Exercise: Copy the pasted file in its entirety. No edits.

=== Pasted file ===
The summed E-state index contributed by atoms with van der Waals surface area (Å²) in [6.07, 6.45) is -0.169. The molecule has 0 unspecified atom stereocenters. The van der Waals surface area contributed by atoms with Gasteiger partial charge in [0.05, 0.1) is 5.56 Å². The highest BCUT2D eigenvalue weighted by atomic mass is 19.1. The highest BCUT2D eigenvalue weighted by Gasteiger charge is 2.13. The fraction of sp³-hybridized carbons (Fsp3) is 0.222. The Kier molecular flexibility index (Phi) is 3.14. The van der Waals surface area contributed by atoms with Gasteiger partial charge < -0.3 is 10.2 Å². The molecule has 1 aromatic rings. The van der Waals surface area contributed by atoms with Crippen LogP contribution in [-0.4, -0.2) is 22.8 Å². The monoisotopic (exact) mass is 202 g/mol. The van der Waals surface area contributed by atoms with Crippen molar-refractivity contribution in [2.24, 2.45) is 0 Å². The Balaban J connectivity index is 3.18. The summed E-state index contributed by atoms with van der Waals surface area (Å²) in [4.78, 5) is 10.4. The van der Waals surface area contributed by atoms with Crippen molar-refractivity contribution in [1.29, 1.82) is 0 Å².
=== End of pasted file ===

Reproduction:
The summed E-state index contributed by atoms with van der Waals surface area (Å²) in [6.07, 6.45) is -0.169. The molecule has 0 unspecified atom stereocenters. The van der Waals surface area contributed by atoms with Gasteiger partial charge in [0.05, 0.1) is 5.56 Å². The highest BCUT2D eigenvalue weighted by atomic mass is 19.1. The highest BCUT2D eigenvalue weighted by Gasteiger charge is 2.13. The fraction of sp³-hybridized carbons (Fsp3) is 0.222. The Kier molecular flexibility index (Phi) is 3.14. The van der Waals surface area contributed by atoms with Gasteiger partial charge < -0.3 is 10.2 Å². The molecule has 1 aromatic rings. The van der Waals surface area contributed by atoms with Crippen LogP contribution in [-0.4, -0.2) is 22.8 Å². The monoisotopic (exact) mass is 202 g/mol. The van der Waals surface area contributed by atoms with Crippen molar-refractivity contribution in [2.24, 2.45) is 0 Å². The Balaban J connectivity index is 3.18. The summed E-state index contributed by atoms with van der Waals surface area (Å²) in [4.78, 5) is 10.4. The van der Waals surface area contributed by atoms with Crippen molar-refractivity contribution in [1.29, 1.82) is 0 Å².